We invite contributions to analyze and theorize the fractures, divides and gaps linked to both research on heritagization and to the practice and/or management of heritage-related processes. The goal is to move beyond the criticism of these gaps and to conduct research on the divides themselves.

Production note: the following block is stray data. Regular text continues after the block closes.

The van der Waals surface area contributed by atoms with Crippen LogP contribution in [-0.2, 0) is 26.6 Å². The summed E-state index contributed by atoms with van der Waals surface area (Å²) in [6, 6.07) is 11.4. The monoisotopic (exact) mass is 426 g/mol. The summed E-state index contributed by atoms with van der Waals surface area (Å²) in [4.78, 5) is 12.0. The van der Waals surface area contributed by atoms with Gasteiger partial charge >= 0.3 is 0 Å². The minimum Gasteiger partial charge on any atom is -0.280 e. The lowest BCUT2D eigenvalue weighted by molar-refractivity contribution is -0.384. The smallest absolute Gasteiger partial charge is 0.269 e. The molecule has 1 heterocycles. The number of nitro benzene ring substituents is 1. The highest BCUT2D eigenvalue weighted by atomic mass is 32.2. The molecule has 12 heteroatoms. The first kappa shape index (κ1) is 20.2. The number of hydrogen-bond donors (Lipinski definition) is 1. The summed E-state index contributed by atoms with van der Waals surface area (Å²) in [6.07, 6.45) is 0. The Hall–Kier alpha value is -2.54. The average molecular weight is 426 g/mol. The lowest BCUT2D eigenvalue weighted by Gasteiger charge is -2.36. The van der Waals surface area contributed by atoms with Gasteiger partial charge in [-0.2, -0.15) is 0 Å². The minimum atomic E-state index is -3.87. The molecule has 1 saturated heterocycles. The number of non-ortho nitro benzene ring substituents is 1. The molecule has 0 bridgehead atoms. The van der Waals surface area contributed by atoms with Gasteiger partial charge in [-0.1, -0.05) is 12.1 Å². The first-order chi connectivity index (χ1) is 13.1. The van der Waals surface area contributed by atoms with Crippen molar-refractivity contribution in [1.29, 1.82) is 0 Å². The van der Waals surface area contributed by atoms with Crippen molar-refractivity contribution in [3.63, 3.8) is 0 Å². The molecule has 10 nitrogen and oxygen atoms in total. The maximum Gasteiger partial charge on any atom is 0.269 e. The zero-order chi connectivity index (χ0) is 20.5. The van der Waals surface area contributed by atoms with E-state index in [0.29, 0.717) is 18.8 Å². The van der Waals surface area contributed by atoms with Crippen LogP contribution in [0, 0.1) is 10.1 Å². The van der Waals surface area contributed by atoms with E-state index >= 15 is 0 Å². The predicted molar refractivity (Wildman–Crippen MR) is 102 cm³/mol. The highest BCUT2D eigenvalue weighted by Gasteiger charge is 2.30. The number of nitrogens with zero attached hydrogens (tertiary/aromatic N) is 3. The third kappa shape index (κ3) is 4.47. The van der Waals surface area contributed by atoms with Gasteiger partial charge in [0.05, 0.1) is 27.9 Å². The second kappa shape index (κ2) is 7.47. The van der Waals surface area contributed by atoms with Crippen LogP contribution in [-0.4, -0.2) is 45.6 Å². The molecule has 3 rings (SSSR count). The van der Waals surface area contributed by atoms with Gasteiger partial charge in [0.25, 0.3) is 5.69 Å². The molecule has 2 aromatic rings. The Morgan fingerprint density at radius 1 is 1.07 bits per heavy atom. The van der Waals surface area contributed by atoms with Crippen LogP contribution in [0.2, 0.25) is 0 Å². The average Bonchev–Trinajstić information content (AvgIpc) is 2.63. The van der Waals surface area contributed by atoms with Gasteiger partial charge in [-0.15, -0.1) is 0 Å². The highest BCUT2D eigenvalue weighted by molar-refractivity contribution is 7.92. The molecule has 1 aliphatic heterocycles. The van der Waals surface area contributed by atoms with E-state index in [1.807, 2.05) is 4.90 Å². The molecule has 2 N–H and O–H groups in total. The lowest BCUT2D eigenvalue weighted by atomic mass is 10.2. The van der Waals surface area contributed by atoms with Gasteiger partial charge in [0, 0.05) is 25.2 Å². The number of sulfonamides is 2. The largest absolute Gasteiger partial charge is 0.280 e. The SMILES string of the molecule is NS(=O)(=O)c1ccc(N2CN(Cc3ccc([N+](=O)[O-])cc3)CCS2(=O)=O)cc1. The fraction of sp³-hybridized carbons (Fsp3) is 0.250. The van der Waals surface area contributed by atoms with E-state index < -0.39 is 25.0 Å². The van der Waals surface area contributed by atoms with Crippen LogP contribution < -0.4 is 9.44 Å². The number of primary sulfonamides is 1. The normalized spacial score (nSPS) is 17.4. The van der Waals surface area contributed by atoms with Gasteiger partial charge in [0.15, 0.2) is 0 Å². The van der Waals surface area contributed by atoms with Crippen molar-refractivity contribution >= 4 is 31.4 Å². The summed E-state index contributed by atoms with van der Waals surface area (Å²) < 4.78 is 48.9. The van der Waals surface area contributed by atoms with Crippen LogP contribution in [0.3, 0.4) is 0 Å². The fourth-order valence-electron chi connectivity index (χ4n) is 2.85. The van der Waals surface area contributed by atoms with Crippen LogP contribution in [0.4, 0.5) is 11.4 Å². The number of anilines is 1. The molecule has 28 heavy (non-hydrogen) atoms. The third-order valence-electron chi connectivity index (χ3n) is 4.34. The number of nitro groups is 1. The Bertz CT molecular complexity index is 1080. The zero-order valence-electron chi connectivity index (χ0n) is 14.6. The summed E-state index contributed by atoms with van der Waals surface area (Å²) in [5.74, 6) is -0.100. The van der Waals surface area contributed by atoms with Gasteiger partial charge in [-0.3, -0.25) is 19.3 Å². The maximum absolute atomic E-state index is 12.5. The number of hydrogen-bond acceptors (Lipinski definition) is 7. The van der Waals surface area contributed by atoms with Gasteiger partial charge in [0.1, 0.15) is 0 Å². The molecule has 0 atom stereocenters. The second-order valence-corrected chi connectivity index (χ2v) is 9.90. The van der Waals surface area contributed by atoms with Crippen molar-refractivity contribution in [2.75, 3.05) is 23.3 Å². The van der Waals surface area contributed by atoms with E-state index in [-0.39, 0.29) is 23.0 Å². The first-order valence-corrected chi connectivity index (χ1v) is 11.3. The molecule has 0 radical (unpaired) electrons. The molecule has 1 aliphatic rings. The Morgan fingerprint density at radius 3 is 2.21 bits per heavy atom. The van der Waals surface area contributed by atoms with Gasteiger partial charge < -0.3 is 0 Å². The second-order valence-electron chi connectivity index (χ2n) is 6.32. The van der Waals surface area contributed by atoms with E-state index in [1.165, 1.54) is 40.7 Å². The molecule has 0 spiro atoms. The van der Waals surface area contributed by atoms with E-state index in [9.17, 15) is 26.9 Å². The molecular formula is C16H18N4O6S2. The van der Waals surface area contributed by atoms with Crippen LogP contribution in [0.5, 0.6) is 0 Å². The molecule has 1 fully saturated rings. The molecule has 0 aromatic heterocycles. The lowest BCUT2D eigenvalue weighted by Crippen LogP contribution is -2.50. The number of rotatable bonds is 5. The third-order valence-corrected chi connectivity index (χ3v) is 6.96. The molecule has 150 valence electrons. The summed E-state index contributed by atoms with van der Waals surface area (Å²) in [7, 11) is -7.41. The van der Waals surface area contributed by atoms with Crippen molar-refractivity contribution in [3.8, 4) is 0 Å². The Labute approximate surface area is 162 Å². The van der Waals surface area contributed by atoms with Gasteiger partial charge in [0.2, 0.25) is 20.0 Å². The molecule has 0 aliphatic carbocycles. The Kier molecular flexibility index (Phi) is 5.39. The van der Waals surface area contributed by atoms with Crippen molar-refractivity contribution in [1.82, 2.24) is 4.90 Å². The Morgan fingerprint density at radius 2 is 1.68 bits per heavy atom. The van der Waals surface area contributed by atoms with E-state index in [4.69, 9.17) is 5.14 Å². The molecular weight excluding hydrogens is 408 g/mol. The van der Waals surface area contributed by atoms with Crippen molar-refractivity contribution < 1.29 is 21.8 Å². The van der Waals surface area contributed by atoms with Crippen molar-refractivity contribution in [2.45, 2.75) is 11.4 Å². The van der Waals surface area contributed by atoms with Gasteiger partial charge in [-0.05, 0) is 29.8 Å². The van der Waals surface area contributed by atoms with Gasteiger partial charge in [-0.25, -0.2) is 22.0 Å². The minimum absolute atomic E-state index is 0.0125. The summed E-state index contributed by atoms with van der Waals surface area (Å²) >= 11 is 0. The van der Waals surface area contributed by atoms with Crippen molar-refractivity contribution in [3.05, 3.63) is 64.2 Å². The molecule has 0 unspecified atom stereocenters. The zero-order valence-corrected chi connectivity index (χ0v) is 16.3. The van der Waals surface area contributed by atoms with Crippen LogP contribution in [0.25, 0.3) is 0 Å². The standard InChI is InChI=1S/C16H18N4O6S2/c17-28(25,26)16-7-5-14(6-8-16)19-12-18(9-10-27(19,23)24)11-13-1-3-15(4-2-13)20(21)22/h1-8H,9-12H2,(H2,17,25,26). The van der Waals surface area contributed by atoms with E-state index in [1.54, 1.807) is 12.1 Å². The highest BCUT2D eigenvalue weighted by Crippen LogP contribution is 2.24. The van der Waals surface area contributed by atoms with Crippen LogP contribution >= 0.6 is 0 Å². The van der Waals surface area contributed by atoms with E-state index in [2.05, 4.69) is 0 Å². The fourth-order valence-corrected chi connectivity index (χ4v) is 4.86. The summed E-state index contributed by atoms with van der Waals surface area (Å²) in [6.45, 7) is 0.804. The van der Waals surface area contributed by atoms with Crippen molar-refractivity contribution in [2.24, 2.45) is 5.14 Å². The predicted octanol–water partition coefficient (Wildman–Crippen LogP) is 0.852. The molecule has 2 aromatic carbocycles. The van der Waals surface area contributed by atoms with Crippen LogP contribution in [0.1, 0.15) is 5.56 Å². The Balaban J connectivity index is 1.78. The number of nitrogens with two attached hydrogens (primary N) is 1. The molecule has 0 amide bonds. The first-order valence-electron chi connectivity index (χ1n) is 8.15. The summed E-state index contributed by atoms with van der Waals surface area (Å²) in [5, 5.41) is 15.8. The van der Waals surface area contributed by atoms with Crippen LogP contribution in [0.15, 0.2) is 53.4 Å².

This panel seeks contributions to analyze and theorize the fractures, divides and gaps that are linked to both research on heritagization and to the practice and/or management of heritage-related processes. Some of these fractures are related to the parallel realities in which researchers on heritage and managers of heritage -and policy makers- are immersed. A second type of divide is linked to the distance between those who understand heritage as socially constructed and those who continue having the perspective that heritage are things, a position named "substantialism" by Davallon (2010). Although a critical turn in heritage studies has been proposed for more than two decades (Kirshenblatt-Gimblett 1995, Hufford 1994, Prats 2005, Smith 2006), substantialists continue to have a dominant role in the authorized heritage discourse (Smith 2006). Another divide is related to the distance between heritage policies and local participation in heritagization processes. There is also an ethical divide resulting from the emancipatory potential of heritage, which is manifested in memory activism, and its commodification. In this panel, we seek contributions that move beyond the criticism of these gaps and conduct research on the divides themselves. The session invites provocative and challenging contributions from critical heritage studies to pursue theoretical directions on the fractures of heritagization processes. We are particularly interested in bringing together crossdisciplinary points of view from historians, anthropologists, folklorists, ethnologist, architects, archaeologists, museologists or ethnomusicologists; as well as "practitioners" of heritage-related fields, such as NGOs, community centers, policy-making institutions or museums.